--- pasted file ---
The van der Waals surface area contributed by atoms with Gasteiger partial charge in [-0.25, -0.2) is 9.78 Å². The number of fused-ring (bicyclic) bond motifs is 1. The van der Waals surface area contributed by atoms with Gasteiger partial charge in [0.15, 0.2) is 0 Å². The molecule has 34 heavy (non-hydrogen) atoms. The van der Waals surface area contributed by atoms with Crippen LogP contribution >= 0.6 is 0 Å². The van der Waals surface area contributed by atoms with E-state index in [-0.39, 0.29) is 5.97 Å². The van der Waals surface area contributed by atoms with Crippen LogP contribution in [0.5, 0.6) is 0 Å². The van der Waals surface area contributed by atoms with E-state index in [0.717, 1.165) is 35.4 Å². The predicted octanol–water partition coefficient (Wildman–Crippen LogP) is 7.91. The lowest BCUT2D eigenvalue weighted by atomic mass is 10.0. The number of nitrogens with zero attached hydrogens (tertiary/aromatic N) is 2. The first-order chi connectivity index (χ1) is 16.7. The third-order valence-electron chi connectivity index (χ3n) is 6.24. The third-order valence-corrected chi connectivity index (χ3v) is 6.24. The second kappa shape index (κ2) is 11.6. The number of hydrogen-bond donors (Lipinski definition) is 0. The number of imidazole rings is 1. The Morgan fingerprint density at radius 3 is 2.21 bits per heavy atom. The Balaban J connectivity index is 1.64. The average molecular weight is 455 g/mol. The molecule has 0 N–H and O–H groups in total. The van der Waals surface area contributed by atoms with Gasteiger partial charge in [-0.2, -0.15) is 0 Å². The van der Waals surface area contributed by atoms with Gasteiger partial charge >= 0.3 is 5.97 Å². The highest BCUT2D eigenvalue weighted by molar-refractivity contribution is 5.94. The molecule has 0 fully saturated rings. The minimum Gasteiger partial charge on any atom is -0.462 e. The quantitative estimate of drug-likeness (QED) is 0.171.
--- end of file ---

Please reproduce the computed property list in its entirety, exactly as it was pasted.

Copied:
The van der Waals surface area contributed by atoms with Gasteiger partial charge in [-0.25, -0.2) is 9.78 Å². The number of fused-ring (bicyclic) bond motifs is 1. The van der Waals surface area contributed by atoms with Gasteiger partial charge in [0.15, 0.2) is 0 Å². The molecule has 34 heavy (non-hydrogen) atoms. The van der Waals surface area contributed by atoms with Crippen LogP contribution >= 0.6 is 0 Å². The van der Waals surface area contributed by atoms with E-state index in [-0.39, 0.29) is 5.97 Å². The van der Waals surface area contributed by atoms with Crippen LogP contribution in [0.5, 0.6) is 0 Å². The van der Waals surface area contributed by atoms with E-state index in [0.717, 1.165) is 35.4 Å². The predicted octanol–water partition coefficient (Wildman–Crippen LogP) is 7.91. The lowest BCUT2D eigenvalue weighted by atomic mass is 10.0. The number of nitrogens with zero attached hydrogens (tertiary/aromatic N) is 2. The first-order chi connectivity index (χ1) is 16.7. The third-order valence-electron chi connectivity index (χ3n) is 6.24. The third-order valence-corrected chi connectivity index (χ3v) is 6.24. The second kappa shape index (κ2) is 11.6. The number of hydrogen-bond donors (Lipinski definition) is 0. The number of imidazole rings is 1. The Morgan fingerprint density at radius 3 is 2.21 bits per heavy atom. The Balaban J connectivity index is 1.64. The average molecular weight is 455 g/mol. The molecule has 0 N–H and O–H groups in total. The van der Waals surface area contributed by atoms with Gasteiger partial charge in [-0.2, -0.15) is 0 Å². The van der Waals surface area contributed by atoms with Gasteiger partial charge >= 0.3 is 5.97 Å². The highest BCUT2D eigenvalue weighted by molar-refractivity contribution is 5.94. The molecule has 0 fully saturated rings. The minimum Gasteiger partial charge on any atom is -0.462 e. The quantitative estimate of drug-likeness (QED) is 0.171.